On Friday, President Obama will head to the Summit of the Americas in Panama. For the first time since 1962 when it was expelled from the Organization of American States, Cuba is attending. Although no formal one-on-one meetings have been scheduled, top officials from the US and Cuba are expected to hold talks on the margins. While it will occur with much less fanfare, the Chicago Council Survey team will be traveling to Florida International University a few days later, April 15, to discuss results from its report on Latino attitudes toward US policy. The convergence of these two events prompted a review of American attitudes toward restoring ties with Cuba. It turns out, not surprisingly, that results differ widely on who is asked – Americans overall, Latinos, Floridians, Cuban Americans, and most particularly, Cuban Americans in Miami-Dade County.
The polls show widespread support for opening a political dialogue with Cuba, increasing travel, and even some aspects of trade. But the closer you get to the core of the Cuban American community in Miami, the more mixed attitudes are toward ending the embargo (and perhaps for removing Cuba from the State Sponsors of Terrorism list, though only two surveys included a question on this and they are not comparable.) Moreover, the findings show some real demographic transitions taking place among the Cuban American community between Florida and non-Florida residents, between native born and Cuban-born, and between the younger and older cohorts. The results suggest that Cuba is still a pretty hefty issue in Florida politics, though generational replacement will undoubtedly have an effect in not too many years to come.
Views of US public (and Latinos): The overall American public favors restoring ties with Cuba. Since 2008, Chicago Council Surveys have shown majorities of Americans supporting “meeting and talking with Cuban leaders.” In the latest 2014 survey, seven in ten Latinos (71%) and non-Latinos (74%) supported dialogue. More recent polls from the Pew Research Center, CBS News, CNN/ORC and ABC News/Washington Post also found US public support for normalizing ties with Cuba as well as easing travel and trade restrictions.
Views among Florida Residents and Latinos: A prescient Atlantic Council telephone survey from January 2014 included oversamples of Florida residents and Latinos. The survey found some results that ran counter to the conventional wisdom that Floridians – where most Cuban Americans reside - would be more resistant than others to a rapprochement with Cuba. In fact, slightly more Floridians (63%, and 62% of Latinos) compared to the overall public (56%) favored normalizing relations or engaging more directly with Cuba. The poll did not include a direct question about support or opposition to lifting the economic embargo against Cuba, though the survey tested various messages for and against changing Cuba policy (with majorities being influenced in both directions).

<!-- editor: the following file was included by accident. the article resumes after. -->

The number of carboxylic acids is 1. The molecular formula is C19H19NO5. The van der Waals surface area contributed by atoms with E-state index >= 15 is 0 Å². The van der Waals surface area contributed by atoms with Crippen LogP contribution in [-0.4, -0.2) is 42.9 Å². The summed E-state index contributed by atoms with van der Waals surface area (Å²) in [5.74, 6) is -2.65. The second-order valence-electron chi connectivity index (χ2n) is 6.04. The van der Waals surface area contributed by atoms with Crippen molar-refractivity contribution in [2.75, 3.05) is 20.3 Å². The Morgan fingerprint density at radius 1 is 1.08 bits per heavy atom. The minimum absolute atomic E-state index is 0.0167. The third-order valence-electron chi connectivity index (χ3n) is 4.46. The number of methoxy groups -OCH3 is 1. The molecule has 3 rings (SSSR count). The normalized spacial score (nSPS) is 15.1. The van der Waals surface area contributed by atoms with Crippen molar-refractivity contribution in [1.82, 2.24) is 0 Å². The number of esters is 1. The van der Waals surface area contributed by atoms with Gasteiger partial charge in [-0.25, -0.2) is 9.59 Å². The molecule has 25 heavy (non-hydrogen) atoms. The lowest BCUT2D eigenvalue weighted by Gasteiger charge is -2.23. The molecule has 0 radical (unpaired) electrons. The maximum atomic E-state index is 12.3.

One of the key sticking points in the restoration of US-Cuba relations is Cuba’s designation as a state sponsor of terrorism, along with Iran, Syria and Sudan. In fact, the State Department is nearing a decision on whether to remove Cuba from this list very soon (North Korea was dropped from the list in 2008). The Atlantic Council included a question about Cuba and the State Sponsors of Terrorism List. Respondents were first told that the State Department has placed economic and travel sanctions against Cuba, along with Iran, Syria and Sudan, for repeatedly providing support for “acts of international terrorism.” They were then asked “In your opinion, does Cuba pose the same threat as these other countries—Sudan, Syria, and Iran—and thus belong on the list?”
This is a slightly different question than asking directly whether they support or oppose Cuba remaining on this list. Nevertheless, by a 5 to 4 margin, both the American public (52% no, 40% yes) and Latinos (50% no, 43% yes) tended to say that Cuba does not belong on this list. In Florida, twice as many residents said Cuba does not belong on the list as said that it did (61% no, 31%). Based on this and other results, one of the key takeaways mentioned in this survey report stated: “Future presidential and congressional candidates should recognize that Cuba is no longer a make-or-break issue in the state that lies ninety miles away from its shores.”